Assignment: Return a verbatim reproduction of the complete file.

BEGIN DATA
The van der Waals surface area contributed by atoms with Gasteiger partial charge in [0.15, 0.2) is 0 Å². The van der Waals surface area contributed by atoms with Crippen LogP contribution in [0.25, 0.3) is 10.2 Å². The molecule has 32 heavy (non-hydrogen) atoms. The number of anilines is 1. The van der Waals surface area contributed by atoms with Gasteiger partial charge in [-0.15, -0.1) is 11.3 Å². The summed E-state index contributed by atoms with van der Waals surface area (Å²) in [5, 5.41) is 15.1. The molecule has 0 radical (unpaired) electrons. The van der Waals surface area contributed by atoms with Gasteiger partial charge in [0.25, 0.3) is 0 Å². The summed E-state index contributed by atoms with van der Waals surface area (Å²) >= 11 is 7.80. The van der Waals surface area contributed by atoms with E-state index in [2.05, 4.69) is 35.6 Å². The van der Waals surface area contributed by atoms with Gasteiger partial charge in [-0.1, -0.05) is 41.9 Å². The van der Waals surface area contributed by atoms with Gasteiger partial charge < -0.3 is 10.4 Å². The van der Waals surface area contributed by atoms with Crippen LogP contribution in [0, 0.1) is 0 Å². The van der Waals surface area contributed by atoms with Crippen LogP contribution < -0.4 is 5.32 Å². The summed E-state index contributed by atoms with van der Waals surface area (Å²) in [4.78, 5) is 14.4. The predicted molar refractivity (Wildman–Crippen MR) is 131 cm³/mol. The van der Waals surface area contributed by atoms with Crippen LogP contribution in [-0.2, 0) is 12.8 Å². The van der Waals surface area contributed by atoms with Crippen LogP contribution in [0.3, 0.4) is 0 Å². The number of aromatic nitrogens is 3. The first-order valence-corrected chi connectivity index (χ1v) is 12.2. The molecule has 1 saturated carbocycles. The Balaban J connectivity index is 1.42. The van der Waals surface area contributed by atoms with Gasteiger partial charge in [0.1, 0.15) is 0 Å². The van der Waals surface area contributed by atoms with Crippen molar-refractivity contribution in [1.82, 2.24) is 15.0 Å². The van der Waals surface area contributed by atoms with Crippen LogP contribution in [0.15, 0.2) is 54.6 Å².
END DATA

The van der Waals surface area contributed by atoms with Gasteiger partial charge in [0.15, 0.2) is 0 Å². The van der Waals surface area contributed by atoms with Crippen LogP contribution in [0.25, 0.3) is 10.2 Å². The molecule has 32 heavy (non-hydrogen) atoms. The number of anilines is 1. The van der Waals surface area contributed by atoms with Gasteiger partial charge in [-0.15, -0.1) is 11.3 Å². The summed E-state index contributed by atoms with van der Waals surface area (Å²) in [5, 5.41) is 15.1. The molecule has 0 radical (unpaired) electrons. The van der Waals surface area contributed by atoms with Gasteiger partial charge in [0.25, 0.3) is 0 Å². The summed E-state index contributed by atoms with van der Waals surface area (Å²) >= 11 is 7.80. The van der Waals surface area contributed by atoms with E-state index in [2.05, 4.69) is 35.6 Å². The van der Waals surface area contributed by atoms with Gasteiger partial charge in [-0.1, -0.05) is 41.9 Å². The van der Waals surface area contributed by atoms with Gasteiger partial charge < -0.3 is 10.4 Å². The van der Waals surface area contributed by atoms with Crippen LogP contribution in [0, 0.1) is 0 Å². The van der Waals surface area contributed by atoms with Crippen LogP contribution < -0.4 is 5.32 Å². The summed E-state index contributed by atoms with van der Waals surface area (Å²) in [4.78, 5) is 14.4. The predicted molar refractivity (Wildman–Crippen MR) is 131 cm³/mol. The van der Waals surface area contributed by atoms with Crippen LogP contribution in [-0.2, 0) is 12.8 Å². The van der Waals surface area contributed by atoms with Crippen LogP contribution in [0.3, 0.4) is 0 Å². The number of aromatic nitrogens is 3. The first-order valence-corrected chi connectivity index (χ1v) is 12.2. The molecule has 1 saturated carbocycles. The Balaban J connectivity index is 1.42. The van der Waals surface area contributed by atoms with Gasteiger partial charge in [0.1, 0.15) is 0 Å². The van der Waals surface area contributed by atoms with Crippen molar-refractivity contribution in [1.82, 2.24) is 15.0 Å². The van der Waals surface area contributed by atoms with Crippen LogP contribution in [0.15, 0.2) is 54.6 Å².